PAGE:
update: 27 June 2002

update: 27 June 2002:

I'm writing this before I find out what happened at the City Council Committee meeting on Wednesday 26 June.

It'll be interesting to see what has happened.

I attended the remaining two meetings of last week -Wednesday in Elliott and Thursday in Sheraden.

In Elliott, there was the smallest crowd of the week (just under 50(?)); the computer-projector wasn't working, so the presentation was given without the text-slides and graphics;
-but everyone who wasn't already somewhat informed quickly got the gist of WeHav,
-and when the obligatory tax was confirmed by an answered question , they went through the roof; especially some of the usually-silent elders present. They......were.....indignant !

After not being able to get a public peep of support for (or even public discussion of) my last-minute efforts to prevent the demolition of Elliott's national-landmark-eligible 1885 Westlake School in Feb. 2000, nor similarly, since Jan. 1999, in attempting to publicly expose and evaluate the flaws in the rationale for, and the "Plan" of, the so-called $2 million+ "improvement" currently underway on the Elliott Bluff Lookout (West End Overlook), I was surprised and encouraged to see and hear inactive persons come to life and take a very public stand against the injustices facing them.

       Eventually a show of hands was demanded. -including the "core" persons, there were about 6 for WeHav, and it was later noted that one of those didn't own a home/residential unit..
The meeting dissolved on a similar note of incredulous levity..

The next evening in Sheraden, I arrived just after the presentation, expecting to be facing the home-court advantage of the WeHav Task Force, since that is where most of the volunteers are supposed to reside.
How wrong I was! the largest gathering of the week (over 100) were about to become as animated, indignant, and as loud in opposition as their neighbors in the other communities all week.

As the meetings progressed through each evening, as the facts of WeHav, and facts not revealed by the Mayor's Task Force, but uncovered by numerous individuals, became public knowledge, the opposition, criticism, and non-violent outrage developed with almost every Task Force answer to every question.

All week, essentially all residents, including some of the Task Force volunteers, have had little, if any, knowledge of HB 1142, let alone its larger context of which WeHav would be part.
       Without exception the explosive vocalized objection is to the infuriating obligatory yearly tax and the frustration with the "un-democracy-ness" of the HB 1142 No-vote mechanism -compounded by the public realization that the Bill No.5 No-vote process was not conducted properly.

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The four meetings were cautiously invigorating to me; I have become disappointed and frustrated over more recent years with the seeming futility of the public's ability to halt inane and financially wasteful local and state "projects", particularly in the realm of mass transit, highway, and architectural/historic preservation/re-use matters.
       I have come to realize that very often the "projects" have been set in motion far in advance of so-called "public-comment" meetings, and that such meetings are held merely to tell the public what is going to be done to them, not to potentially discover better alternatives or to determine if no-thing should be implemented.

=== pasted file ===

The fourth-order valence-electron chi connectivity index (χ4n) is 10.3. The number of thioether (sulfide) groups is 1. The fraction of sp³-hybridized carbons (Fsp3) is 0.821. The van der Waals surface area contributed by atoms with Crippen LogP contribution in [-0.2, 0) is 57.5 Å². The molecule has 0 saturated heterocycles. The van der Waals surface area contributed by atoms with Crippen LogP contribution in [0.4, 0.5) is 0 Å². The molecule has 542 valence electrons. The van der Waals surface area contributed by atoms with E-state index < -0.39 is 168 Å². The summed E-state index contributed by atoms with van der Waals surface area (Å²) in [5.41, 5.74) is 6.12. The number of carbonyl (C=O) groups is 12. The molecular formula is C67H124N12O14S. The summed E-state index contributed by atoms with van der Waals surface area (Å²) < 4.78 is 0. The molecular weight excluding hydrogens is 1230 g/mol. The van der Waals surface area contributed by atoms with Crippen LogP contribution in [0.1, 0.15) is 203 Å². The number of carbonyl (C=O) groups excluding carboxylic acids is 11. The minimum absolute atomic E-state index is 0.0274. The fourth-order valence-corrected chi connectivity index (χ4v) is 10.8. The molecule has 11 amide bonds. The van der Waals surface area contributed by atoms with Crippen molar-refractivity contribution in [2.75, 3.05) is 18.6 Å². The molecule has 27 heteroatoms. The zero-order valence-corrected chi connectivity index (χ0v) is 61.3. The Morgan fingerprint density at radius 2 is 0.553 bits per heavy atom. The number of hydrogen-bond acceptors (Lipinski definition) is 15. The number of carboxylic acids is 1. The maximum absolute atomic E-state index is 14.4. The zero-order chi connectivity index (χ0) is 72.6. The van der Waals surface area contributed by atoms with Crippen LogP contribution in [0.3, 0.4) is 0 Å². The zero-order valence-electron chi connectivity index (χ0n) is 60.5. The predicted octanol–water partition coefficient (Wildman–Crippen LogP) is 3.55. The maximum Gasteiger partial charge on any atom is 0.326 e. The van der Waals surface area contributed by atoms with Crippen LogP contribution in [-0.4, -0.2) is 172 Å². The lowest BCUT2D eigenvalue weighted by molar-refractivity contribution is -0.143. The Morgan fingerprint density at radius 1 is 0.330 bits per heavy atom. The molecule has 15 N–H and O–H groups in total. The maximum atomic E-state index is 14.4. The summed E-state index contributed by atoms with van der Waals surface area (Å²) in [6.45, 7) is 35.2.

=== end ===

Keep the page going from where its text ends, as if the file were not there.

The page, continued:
Somewhere there is a requirement for "public comment"; and these are token meetings to meet that condition. It is disgusting to see truly more intelligent, more economical, and more viable alternatives from the general public discarded by too-often incompetent and/or corrupt buffoons in charge of squandering/or pocketing the public's tax money on half-witted "solutions" to problems that very often do not even exist.

It is along this line of feeling that as people mulled around in small clusters after the meeting in Sheraden, I heard comments exposing the present nature of our governmental processes, and general opinions about many of the people in our elected offices.

In spite of all that went on in that full-house gathering, people were wondering if the nine Councilpersons who would potentially be voting on Bill No. 5, and thus upon its effect upon our lives, would have any idea of the visible, not to mention the undercurrent , district-wide public outrage at the Bill No.5 "scheme" -none of the Councilpersons, including our own, was present at any meeting last week. Was a personal staff member from any Council district present at any time?
-Was Council going to get its information from the Mayor's staff and the Mayor's WeHav Task Force who were present?
-Would that information be accurate?

It is a sad observation that no matter the obvious clearly-expressed public rejection of the No-vote/obligatory tax, and virtual total dis-interest in enrollment in the WeHav Plan, more than a few people that evening expected the Pittsburgh City Council to vote for Bill No.5 anyway -because they're politicians and "..don't give a damn what we think."

..and this is why, perhaps more than anything, it'll be interesting to see what has happened at the Council Committee meeting, and what course the opposition might be taking thereafter, if necessary.

--paul-- 26-27 june 2002


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27 june 2002/upd: feb'03
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